“In both cases, the court found that the petitioners had suffered from threats and harassment in the past, and that donors were likely to face similar retaliation in the future if their affiliations became publicly known. For example, the CEO of [Americans for Prosperity] testified that a technology contractor working at the foundation’s headquarters had posted online that he was ‘inside the belly of the beast’ and ‘could easily walk into [the CEO’s] office and slit his throat,'” the ruling found.

The ruling also found that California was extremely careless with confidential information and “nearly 2,000 confidential” such files were posted to its website. The trial court judge had found the failing “shocking.”

Roberts wrote, “The First Amendment prohibits government from ‘abridging the freedom of speech, or of the press; or the right of the people peaceably to assemble, and to petition the government for a redress of grievances.’ This court has ‘long understood as implicit in the right to engage in activities protected by the First Amendment a corresponding right to associate with others.’ Protected association furthers ‘a wide variety of political, social, economic, educational, religious, and cultural ends,’ and ‘is especially important in preserving political and cultural diversity and in shielding dissident expression from suppression by the majority.’ Infringement of this freedom ‘can take a number of forms.’ We have held, for example, that the freedom of association may be violated where a group is required to take in members it does not want, where individuals are punished for their political affiliation, or where members of an organization are denied benefits based on the organization’s message.

“We have also noted that ‘[i]t is hardly a novel perception that compelled disclosure of affiliation with groups engaged in advocacy may constitute as effective a restraint on freedom of association as [other] forms of governmental actions.”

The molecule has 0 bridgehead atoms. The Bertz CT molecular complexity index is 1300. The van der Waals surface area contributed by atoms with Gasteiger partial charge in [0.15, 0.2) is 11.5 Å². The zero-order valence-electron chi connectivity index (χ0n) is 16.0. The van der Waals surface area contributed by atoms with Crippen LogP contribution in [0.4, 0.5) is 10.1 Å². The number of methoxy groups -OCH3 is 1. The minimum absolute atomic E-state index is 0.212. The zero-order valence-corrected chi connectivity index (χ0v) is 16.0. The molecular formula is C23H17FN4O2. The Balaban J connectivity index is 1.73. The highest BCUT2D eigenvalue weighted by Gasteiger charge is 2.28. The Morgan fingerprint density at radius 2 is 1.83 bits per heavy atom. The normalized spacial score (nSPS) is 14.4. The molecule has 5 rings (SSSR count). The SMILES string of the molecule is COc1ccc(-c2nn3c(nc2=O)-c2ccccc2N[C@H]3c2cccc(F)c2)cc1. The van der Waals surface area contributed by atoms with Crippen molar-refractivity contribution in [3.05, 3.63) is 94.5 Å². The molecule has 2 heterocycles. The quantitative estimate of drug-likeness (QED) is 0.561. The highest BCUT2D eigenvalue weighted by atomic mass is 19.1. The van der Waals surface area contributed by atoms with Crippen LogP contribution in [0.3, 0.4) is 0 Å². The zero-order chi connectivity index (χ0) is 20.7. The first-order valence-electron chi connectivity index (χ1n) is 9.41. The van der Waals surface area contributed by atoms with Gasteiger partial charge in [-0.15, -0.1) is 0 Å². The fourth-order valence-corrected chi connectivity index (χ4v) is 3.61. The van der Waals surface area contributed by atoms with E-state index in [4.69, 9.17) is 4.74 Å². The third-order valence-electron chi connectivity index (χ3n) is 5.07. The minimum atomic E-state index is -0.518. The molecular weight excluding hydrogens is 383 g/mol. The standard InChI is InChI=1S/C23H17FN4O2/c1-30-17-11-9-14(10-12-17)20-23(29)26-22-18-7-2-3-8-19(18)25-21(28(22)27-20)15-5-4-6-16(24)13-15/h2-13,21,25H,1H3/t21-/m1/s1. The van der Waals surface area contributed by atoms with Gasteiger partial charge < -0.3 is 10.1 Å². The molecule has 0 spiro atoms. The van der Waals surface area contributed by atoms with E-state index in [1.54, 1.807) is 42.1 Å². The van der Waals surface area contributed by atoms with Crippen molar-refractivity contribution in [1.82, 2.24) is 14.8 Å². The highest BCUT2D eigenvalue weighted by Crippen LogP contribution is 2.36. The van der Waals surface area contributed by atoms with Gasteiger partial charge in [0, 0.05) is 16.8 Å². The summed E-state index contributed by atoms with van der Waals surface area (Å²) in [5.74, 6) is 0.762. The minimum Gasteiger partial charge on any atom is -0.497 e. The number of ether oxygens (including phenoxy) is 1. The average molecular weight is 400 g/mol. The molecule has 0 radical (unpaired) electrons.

Justices Sonia Sotomayor, Stephen Breyer and Elena Kagan were on the losing side of the equation. They claimed that charity donors are “only too happy to publicize their names across the websites and walls of the organizations they support.”

The losing side claimed the majority “recklessly holds a state regulation facially invalid despite petitioners’ failure to show that a substantial proportion of those affected would prefer anonymity, much less that they are objectively burdened by the loss of it.”

The Alliance Defending Freedom represented the Thomas More Law Center in its fight, and explained California had “demanded the names and addresses of its major donors without any compelling need for the information. A district court trial showed that the office leaked such information like a sieve and created a perfect target for hackers by storing confidential donor information on the internet, where the data could be easily discovered.”

“The Supreme Court has confirmed that every American is free to peacefully support causes they believe in without fear of harassment or intimidation,” said Bursch. “Public advocacy is for everyone, not just those able to weather abuse. Forced donor disclosure is a threat to everyone and discourages both charitable giving and participation in the marketplace of ideas. The court correctly upheld the First Amendment’s promise of the freedom to associate with like-minded groups, which includes the right to donor privacy.”

The decision remanded for the district court to enter an injunction prohibiting California from blanket collection of charitable organizations’ confidential donor information.

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This article was originally published by the WND News Center.